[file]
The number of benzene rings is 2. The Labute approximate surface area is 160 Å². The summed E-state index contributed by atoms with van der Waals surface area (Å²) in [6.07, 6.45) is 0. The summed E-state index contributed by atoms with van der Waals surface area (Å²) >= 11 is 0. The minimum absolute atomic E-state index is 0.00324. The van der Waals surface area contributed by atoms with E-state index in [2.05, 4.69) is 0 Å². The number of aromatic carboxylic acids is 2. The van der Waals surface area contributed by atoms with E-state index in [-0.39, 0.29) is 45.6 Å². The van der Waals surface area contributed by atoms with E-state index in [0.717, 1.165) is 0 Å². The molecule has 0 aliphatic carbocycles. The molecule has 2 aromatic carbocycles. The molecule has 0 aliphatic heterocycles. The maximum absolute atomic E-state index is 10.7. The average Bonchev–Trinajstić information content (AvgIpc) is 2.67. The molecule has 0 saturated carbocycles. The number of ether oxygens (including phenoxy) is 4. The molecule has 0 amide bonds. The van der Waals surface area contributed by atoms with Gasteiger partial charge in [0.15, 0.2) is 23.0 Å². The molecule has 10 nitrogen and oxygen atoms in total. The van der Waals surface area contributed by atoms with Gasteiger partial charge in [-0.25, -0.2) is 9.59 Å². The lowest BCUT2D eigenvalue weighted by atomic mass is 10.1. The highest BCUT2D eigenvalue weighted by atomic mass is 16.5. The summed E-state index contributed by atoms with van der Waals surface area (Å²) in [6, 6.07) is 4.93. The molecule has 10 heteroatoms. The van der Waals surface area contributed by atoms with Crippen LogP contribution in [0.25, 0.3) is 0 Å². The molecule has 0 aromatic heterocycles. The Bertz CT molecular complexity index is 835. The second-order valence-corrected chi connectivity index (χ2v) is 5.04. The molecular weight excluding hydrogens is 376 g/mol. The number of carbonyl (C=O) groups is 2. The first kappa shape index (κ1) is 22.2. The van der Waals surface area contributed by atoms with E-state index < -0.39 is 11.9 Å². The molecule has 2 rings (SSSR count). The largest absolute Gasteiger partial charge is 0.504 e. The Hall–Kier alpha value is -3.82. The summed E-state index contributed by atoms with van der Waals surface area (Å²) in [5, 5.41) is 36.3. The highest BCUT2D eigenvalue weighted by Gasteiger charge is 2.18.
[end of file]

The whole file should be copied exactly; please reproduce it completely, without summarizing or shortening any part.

The number of benzene rings is 2. The Labute approximate surface area is 160 Å². The summed E-state index contributed by atoms with van der Waals surface area (Å²) in [6.07, 6.45) is 0. The summed E-state index contributed by atoms with van der Waals surface area (Å²) >= 11 is 0. The minimum absolute atomic E-state index is 0.00324. The van der Waals surface area contributed by atoms with E-state index in [2.05, 4.69) is 0 Å². The number of aromatic carboxylic acids is 2. The van der Waals surface area contributed by atoms with E-state index in [-0.39, 0.29) is 45.6 Å². The van der Waals surface area contributed by atoms with E-state index in [0.717, 1.165) is 0 Å². The molecule has 0 aliphatic carbocycles. The molecule has 2 aromatic carbocycles. The molecule has 0 aliphatic heterocycles. The maximum absolute atomic E-state index is 10.7. The average Bonchev–Trinajstić information content (AvgIpc) is 2.67. The molecule has 0 saturated carbocycles. The number of ether oxygens (including phenoxy) is 4. The molecule has 0 amide bonds. The van der Waals surface area contributed by atoms with Gasteiger partial charge in [0.15, 0.2) is 23.0 Å². The molecule has 10 nitrogen and oxygen atoms in total. The van der Waals surface area contributed by atoms with Gasteiger partial charge in [-0.25, -0.2) is 9.59 Å². The lowest BCUT2D eigenvalue weighted by atomic mass is 10.1. The highest BCUT2D eigenvalue weighted by atomic mass is 16.5. The summed E-state index contributed by atoms with van der Waals surface area (Å²) in [6, 6.07) is 4.93. The molecule has 10 heteroatoms. The van der Waals surface area contributed by atoms with Crippen LogP contribution in [0.25, 0.3) is 0 Å². The molecule has 0 aromatic heterocycles. The Bertz CT molecular complexity index is 835. The second-order valence-corrected chi connectivity index (χ2v) is 5.04. The molecular weight excluding hydrogens is 376 g/mol. The number of carbonyl (C=O) groups is 2. The first kappa shape index (κ1) is 22.2. The van der Waals surface area contributed by atoms with E-state index < -0.39 is 11.9 Å². The molecule has 2 rings (SSSR count). The largest absolute Gasteiger partial charge is 0.504 e. The Hall–Kier alpha value is -3.82. The summed E-state index contributed by atoms with van der Waals surface area (Å²) in [5, 5.41) is 36.3. The highest BCUT2D eigenvalue weighted by Gasteiger charge is 2.18.